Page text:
[tex] dA = \pi[ (r + dr)^2 - r^2 ] = \pi [ r^2 + 2rdr + (dr)^2 - r^2] [/tex]

    [tex] dA = \pi[2rdr + (dr)^2] [/tex]​

    Now, the reasoning is that if dr is really really small, then (dr)2 will be even smaller still, so much so that we can regard it as neglible. To use fancy terminology: we ignore any terms that are of second order in dr. Doing so, the result becomes:

    [tex] dA = 2\pi rdr[/tex]​

    Conceptually, the way to think of this approximation is that the inner and outer radii are so similar, that the area of the annulus is the same as it would be if we just had a straight rectangular strip whose length was the same as the circumference and whose width was dr.

    Another important thing that you should learn from this is that any time you have an equation involving these infinitesimal quantities, both sides of the equation should be infinitesimal. It doesn't make sense for an infinitesimal to be equated to some ordinary (finite) value. That's how you know that your equation for di is probably wrong. I'll get back to you in a sec explaining where I think you might have gone wrong in calculating it.
     
    Last edited: Dec 15, 2009
  4. Dec 15, 2009 #3

    cepheid

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    Not quite. Current, is a flow of charge. More specifically, the current at a point in space is defined as follows: if I sit at that point in space and use a "charge-o-meter" (i.e. some sort of fictitious charge measuring device) to measure the total amount of charge that passes by me in one second, that is the current. In the case of the annulus, this is NOT dq, which is the total amount of charge present throughout the entire annulus.

    To measure the current in this way, I'd have to sit at a point that is initially located within the annulus, and measure how much charge passes by me. Because the annulus is simply rotating about its centre, a point that is initially within the annulus will always lie within the annulus. Furthermore, if I wait long enough, eventually all of the charge within the annulus will pass by me. The time I have to wait is just the time it takes for the annulus to sweep past me once. The time it takes to sweep past me once is the time it takes to go through one full rotation, which is just the period of the rotation, T. So the current at any point within the annulus due to the rotational motion is just di = (total charge of annulus / rotation period of annulus).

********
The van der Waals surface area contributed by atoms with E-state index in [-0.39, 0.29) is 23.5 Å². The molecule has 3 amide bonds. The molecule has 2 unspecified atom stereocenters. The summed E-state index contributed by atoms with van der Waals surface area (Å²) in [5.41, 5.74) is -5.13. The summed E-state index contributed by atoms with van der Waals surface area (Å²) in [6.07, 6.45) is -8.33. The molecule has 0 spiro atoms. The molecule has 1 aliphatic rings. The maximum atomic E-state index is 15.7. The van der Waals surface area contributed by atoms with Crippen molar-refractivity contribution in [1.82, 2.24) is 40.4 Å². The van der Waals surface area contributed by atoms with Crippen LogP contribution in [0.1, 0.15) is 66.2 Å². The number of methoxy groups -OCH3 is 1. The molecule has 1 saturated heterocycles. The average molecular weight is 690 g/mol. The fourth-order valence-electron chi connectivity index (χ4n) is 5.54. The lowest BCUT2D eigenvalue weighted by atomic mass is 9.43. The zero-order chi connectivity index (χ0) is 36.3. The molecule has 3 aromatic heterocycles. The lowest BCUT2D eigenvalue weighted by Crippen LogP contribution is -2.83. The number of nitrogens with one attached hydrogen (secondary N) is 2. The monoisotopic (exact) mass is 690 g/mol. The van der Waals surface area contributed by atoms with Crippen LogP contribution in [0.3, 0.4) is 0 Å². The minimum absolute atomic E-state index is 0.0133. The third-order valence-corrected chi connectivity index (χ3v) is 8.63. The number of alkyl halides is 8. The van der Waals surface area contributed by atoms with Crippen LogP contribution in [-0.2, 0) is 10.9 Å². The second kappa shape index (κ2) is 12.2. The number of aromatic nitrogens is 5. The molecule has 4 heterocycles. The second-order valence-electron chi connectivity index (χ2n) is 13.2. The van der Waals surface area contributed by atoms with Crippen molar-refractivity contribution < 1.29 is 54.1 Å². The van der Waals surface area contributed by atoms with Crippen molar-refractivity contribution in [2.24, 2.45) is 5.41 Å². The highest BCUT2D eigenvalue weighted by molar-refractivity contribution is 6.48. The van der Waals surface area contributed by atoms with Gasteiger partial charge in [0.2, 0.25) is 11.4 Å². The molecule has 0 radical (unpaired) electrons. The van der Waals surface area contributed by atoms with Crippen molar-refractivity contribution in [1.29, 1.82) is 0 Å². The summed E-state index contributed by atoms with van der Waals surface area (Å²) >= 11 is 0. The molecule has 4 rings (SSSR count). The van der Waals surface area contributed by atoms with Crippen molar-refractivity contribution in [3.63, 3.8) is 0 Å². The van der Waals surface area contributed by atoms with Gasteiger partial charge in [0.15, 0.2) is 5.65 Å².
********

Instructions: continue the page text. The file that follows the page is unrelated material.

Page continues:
[tex] di = \frac{dq}{T} [/tex]​

    Of course, the rotational period is just the reciprocal of the frequency:

    [tex] T = \frac{1}{\nu} = \frac{2\pi}{2\pi \nu} = \frac{2\pi}{\omega} [/tex].​

    That's a pretty big hint I just gave you. :wink:
     
  5. Dec 15, 2009 #4

    fluidistic

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    Thank you very much cepheid. I completely missed the part of the period...

    And to your first reply, it has been extremely helpful to me. I was wondering whether or not saying the parenthesis part "(Though I don't know why it wouldn't be [tex]2\pi ((r+dr)^2-r^2)[/tex] .)". I'm glad I did it, you've erased my doubt.
    I'm thinking to print out this page :D.
    Thanks a million!